Sunday, October 26, 2014
General • How Dead is Brain Dead?
OAKLAND, CA (10/26/14)—An issue dominating the news is a diagnosis called, “Brain Dead.” This too-long awaited discussion topic has been brought into the national consciousness by a 13 year old Oakland girl named Jahi McMath. She had gone to Oakland Children’s Hospital last December for what should have been a routine tonsillectomy surgery.
Something went terribly amiss. The hospital reported that during the surgery Jahi suffered a heart attack that left her, “brain dead.” The hospital gave only sketchy details of what actually happened and worked to have her removed from life support machines and from the hospital as quickly as possible.
Her family felt there was still hope. Attorney Christopher Dolan came forward to assist the family in this…life…or death?...issue. A search began to find a nursing home that would take her as her stay in Oakland Children’s Hospital was extended by legal briefs.
Curiously, the hospital did everything possible to keep the family from taking her body to another facility. A care center in New Jersey said they would take her and the trip was arranged.
As the months went by, videos were taken showing Jahi moving limbs upon her mother’s command. What is more, according to Bay Area News Group in a story written by David DeBolt, the swelling in her brain has receded and tests now show different results.
The tests confirm that Jahi’s brain did not liquefy, which is what regularly happens to “brain dead” patients within weeks. “Her skin,” says her attorney, “remains warm and soft” after 10 months of the original diagnosis.
For the first time in medical history, the parents are now suing to have the death certificate in California stricken from the records since the parents consider her still alive, particularly considering the body and brain functions now detected in Jahi.
This week it has been reported widely that it is discovered that people in comas were and are totally aware of what is being said and done around them and reacted silently in terror as they heard discussions of taking their organs for transplant. That means they would be aware as doctors sliced into their bodies to yank out vital organs. They can hear but not speak. To them it is like being in a concrete tunnel where their words cannot get out.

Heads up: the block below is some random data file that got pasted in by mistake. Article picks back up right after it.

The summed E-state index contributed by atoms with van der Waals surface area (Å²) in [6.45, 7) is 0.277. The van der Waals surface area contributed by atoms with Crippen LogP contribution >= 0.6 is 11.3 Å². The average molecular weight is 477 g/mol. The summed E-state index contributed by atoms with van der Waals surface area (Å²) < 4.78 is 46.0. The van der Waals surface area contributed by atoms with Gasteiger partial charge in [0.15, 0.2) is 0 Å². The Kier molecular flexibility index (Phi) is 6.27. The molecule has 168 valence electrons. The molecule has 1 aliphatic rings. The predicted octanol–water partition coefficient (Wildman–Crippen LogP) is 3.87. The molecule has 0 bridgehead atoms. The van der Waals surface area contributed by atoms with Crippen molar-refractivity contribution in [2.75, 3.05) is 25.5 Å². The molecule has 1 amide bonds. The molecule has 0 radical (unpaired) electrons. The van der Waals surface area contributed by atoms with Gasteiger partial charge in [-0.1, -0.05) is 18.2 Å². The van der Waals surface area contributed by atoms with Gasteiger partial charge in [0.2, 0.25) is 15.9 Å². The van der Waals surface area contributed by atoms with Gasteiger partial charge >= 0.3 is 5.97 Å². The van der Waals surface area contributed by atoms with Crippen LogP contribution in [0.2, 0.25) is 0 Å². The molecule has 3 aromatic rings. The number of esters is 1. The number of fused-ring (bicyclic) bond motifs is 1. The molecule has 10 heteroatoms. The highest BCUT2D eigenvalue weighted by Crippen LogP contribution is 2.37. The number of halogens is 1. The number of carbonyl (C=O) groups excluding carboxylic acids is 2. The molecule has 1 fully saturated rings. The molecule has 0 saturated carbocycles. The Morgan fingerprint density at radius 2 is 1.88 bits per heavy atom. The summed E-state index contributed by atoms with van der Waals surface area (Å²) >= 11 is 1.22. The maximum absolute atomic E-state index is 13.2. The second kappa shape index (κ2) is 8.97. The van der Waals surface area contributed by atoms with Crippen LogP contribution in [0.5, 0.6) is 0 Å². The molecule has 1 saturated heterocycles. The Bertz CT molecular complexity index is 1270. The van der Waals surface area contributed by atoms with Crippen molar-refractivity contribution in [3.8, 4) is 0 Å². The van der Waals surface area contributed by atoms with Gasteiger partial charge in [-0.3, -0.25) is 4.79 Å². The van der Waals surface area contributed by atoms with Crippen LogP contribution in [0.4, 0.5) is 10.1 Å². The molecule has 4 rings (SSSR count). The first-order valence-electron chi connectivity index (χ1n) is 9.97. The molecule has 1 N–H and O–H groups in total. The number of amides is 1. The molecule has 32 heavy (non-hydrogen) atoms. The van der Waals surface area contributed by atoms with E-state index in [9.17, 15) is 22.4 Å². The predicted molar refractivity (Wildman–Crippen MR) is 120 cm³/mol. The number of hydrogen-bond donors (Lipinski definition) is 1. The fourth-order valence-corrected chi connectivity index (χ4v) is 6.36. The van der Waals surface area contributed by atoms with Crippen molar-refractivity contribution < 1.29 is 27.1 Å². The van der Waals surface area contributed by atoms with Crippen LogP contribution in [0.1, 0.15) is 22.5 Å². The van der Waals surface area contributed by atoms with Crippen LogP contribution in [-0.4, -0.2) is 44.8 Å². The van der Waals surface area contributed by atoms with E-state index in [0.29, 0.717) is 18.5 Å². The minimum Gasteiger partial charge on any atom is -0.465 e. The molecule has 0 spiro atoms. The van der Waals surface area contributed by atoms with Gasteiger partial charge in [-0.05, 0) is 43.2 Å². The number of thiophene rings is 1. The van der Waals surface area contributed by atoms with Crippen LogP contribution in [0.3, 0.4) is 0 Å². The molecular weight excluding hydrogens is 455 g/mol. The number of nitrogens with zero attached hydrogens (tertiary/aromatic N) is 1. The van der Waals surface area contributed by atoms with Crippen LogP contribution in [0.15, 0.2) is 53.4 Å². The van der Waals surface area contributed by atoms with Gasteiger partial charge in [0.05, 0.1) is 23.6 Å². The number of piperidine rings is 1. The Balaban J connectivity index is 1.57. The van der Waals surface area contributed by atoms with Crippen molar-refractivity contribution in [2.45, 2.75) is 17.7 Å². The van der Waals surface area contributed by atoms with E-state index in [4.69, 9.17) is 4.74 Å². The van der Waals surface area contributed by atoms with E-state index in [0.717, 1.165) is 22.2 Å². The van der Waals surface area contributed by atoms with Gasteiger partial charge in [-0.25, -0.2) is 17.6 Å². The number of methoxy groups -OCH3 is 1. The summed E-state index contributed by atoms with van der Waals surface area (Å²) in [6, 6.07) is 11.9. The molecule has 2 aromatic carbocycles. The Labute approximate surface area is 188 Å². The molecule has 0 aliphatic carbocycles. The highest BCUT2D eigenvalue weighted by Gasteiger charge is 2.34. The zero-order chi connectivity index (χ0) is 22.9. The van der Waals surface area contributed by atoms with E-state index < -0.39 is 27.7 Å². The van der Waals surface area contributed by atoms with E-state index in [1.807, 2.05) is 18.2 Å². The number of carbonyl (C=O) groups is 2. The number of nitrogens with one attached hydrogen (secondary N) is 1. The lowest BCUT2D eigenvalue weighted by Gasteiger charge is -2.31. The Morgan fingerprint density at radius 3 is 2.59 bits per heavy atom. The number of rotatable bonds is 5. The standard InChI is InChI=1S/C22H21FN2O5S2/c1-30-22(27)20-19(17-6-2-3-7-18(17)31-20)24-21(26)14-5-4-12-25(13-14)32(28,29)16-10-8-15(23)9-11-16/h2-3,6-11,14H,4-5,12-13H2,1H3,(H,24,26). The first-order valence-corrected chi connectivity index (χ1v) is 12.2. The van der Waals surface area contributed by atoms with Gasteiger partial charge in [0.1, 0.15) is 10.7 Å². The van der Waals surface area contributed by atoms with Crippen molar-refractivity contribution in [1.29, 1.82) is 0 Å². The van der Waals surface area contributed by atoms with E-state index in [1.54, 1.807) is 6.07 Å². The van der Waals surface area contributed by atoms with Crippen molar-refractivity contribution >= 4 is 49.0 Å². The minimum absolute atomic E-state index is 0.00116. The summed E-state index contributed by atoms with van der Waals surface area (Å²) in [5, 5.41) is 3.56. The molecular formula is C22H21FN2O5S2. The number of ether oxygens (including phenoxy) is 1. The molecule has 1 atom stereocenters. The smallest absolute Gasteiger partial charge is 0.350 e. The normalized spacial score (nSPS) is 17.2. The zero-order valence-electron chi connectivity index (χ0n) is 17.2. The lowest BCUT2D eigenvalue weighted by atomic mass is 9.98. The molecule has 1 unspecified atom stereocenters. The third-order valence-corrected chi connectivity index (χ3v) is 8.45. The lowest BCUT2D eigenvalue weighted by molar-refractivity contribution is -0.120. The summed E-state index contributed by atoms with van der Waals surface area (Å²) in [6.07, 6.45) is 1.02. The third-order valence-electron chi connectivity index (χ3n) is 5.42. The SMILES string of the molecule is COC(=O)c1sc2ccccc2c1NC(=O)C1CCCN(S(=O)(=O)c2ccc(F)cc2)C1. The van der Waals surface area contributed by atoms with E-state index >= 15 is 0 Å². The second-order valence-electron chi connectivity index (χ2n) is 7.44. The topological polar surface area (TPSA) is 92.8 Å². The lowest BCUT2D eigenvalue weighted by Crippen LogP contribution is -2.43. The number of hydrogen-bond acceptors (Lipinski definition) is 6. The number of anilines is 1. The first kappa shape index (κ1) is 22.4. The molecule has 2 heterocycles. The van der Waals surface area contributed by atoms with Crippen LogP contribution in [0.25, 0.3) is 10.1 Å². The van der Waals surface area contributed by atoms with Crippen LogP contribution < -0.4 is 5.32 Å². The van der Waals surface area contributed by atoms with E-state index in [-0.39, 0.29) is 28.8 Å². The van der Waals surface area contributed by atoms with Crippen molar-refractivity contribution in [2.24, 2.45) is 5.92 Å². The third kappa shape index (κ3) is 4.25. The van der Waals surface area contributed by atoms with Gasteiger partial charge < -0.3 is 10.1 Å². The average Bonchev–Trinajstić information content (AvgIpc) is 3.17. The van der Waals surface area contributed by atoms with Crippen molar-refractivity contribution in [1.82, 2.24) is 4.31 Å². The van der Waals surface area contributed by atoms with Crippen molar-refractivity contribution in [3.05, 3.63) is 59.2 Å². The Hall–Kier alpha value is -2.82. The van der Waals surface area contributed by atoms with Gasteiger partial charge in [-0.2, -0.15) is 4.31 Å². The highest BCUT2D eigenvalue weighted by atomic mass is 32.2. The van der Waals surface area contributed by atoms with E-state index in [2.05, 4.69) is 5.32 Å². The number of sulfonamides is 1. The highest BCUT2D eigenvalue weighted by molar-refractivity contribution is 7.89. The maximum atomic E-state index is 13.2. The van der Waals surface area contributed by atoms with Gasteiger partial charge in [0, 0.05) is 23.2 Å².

In my earlier years as a New York Chaplain regularly visiting hospitals, spending a lot of time in coma wards, it became obvious that they could hear and understand what was being said near them. At that time I spoke to doctors, nurses and family members cautioning them to speak only uplifting encouraging words near their patients or loved ones, and never to speak of their “serious” condition. This eventually would become widespread amongst health care workers and doctors. That is where that idea began.
Another case was a boy in Portugal who was hit by a car and was left in a coma. He was there for several months. When he eventually came out of it, he could say who came to see him and what they said. A family member of the boy told me of this in California.
Another was a young woman who was left in a coma where she remained for several years. The family never gave up. When she finally came out of it, she not only remembered who was there, what they wore and what they said, but she remembered every birthday party they held in her room and holidays.
The coma ward is an unsettling place since all the patients have their eyes open but apparently see nothing. It was like a place of the living dead.
I studied psychology in college and was interested in biological psychology. Spending many a night in the laboratory with a human brain on the table in front of me, I tried to learn everything possible about brain death and the stem cell, with the nagging question: “How dead is brain dead?”
Hopefully, as my books come out there will be enough money earned to sponsor at least one full time scholarship for a student willing to devote his or her life to unraveling this important medical field.
Meanwhile, experts on both sides of the issues continue to debate the case of Jahi McMath. Her case could well be the defining moment of this puzzling dilemma. Her family and close friends remain hopeful. And remember, it was not that long ago when it was assumed that people in comas were unaware. Jahi’s case deserves full attention.
Above Photo Caption: Jehi McMath
Photo Credits: http://www.dailymail.co.uk
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